6. Save all the acquired spectra by using the Copy and Paste options.
    Note: For SpeRe imaging, use of the central imaging field to minimize off-axis optical aberrations is recommended. The axon fibers may be structurally heterogeneous along their length. Hence, selecting the ROI on a small axon segment, typically < 5 µm, to minimize partial-volume artifact is recommended.

5. Baseline Correction and SpeRe Signal Analysis

  1. Subtract the offset spectra from the spectra of the reference mirror and the brain tissues.
  2. Normalize each spectrum by dividing the maximum intensity of the spectrum.
  3. Divide the normalized spectrum of the axon by the normalized spectrum of the reference mirror and subtract DC offset from the normalized spectrum.
  4. Measure the wavenumber frequency by fitting the acquired spectrum to a sinusoidal curve (see Table of Materials), and then convert the acquired wavenumber to periodicity by taking reciprocal.
  5. Convert the wavenumber periodicity to the axon diameter using the equation in Figure 4c.

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Representative Results

According to the protocol, a fixed brain slice was prepared with exogenous staining, a myelin-targeting fluorophore (see Table of Materials). SpeRe imaging was performed on the brain slice using a commercial hyperspectral confocal microscope in conjunction with confocal fluorescence imaging (Figure 4a). For SpeRe, input optical intensity was set to 5 µW/µm2 with a pixel dwell time of ~1 µs. This light dose is over an order-of-magnitude lower than conventional fluorescence confocal microscopy12. It takes ~17 s for spectral scanning over 470-670 nm at an interval of 4 nm (51 images).

The SpeRe signal was localized along the center of the myelinated axons as expected by the geometry of the optical reflection. From the reflectance spectrum of an axon segment, the wavenumber periodicity was obtained, which was subsequently converted to axon diameter (Figure 4b, c). The diameter measured by SpeRe was found to be in good agreement with the fluorescence-based measurement (Figure 4d). The residual minor error could have originated either from the diffraction-limited resolution of the fluorescence-based method or the incomplete geometrical model for SpeRe.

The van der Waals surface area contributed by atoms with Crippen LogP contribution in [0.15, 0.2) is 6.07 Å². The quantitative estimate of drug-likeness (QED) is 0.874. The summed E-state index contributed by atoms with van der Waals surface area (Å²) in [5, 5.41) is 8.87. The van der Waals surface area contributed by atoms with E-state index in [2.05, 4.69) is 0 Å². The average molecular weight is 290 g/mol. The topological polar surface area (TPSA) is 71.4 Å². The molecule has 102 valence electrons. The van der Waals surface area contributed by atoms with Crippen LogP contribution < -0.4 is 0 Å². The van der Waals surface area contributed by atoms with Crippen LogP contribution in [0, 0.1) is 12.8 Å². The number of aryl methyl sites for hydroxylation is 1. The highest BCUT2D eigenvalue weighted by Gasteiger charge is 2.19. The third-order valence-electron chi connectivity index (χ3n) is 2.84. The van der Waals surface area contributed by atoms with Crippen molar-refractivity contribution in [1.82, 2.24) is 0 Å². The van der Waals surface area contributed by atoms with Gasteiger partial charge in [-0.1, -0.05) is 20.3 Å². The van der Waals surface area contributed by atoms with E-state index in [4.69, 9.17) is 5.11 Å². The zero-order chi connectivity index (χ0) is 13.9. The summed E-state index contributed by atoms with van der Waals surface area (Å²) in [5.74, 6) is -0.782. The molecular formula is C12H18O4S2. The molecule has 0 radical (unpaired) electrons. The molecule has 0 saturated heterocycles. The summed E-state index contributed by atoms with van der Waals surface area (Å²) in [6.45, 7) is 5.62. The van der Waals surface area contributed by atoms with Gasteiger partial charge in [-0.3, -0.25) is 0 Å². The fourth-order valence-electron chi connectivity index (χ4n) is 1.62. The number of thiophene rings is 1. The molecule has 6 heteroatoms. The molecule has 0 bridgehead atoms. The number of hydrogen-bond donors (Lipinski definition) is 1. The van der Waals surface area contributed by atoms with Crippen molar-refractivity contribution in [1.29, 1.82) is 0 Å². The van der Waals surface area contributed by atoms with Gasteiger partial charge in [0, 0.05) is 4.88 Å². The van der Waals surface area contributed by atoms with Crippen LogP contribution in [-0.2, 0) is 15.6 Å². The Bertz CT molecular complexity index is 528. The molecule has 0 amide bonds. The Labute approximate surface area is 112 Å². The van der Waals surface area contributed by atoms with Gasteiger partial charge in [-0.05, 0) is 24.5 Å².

The SpeRe imaging is based on optical reflection, thus a silica-based coverslip can introduce a significant background noise. In our optic setup, the background noise was considerable when the imaging depth from the coverslip is less than 5 µm but was avoided when the imaging depth is greater than 15 µm (Figure 5).

Figure 1
Figure 1: Principle of SpeRe. Myelinated axon has a multilayered thin-film structure. The incident light is partially reflected off at the interfaces, as described by Fresnel's Law. These reflected light waves interfere with each other; therefore, the resulting reflected light encodes the nanostructural information. Spectral Reflectometry (SpeRe) obtains the nanostructural information by decoding the reflected light from the myelinated axon. This Figure has been reprinted from Kwon, J. et al.9 Please click here to view a larger version of this figure.

Figure 2
Figure 2: Layout of the SpeRe system. The SpeRe system is based on a confocal reflectance microscope. For spectral scanning, three additional components are needed along the excitation path: (1) a supercontinuum laser, (2) acousto-optic tunable filter (AOTF), and (3) acousto-optic beam splitter (AOBS). The broadband laser source is spectrally filtered by AOTF to transmit a selected wavelength with a narrow bandwidth. AOBS functions as a beam splitter for the selected wavelength to guide the excitation light to the sample. The light is then incident on the sample through a galvanometric scanner and an objective lens. The reflected light from the sample is descanned, spatially filtered by a confocal pinhole, and collected by the photomultiplier tube (PMT). Please click here to view a larger version of this figure.

Figure 3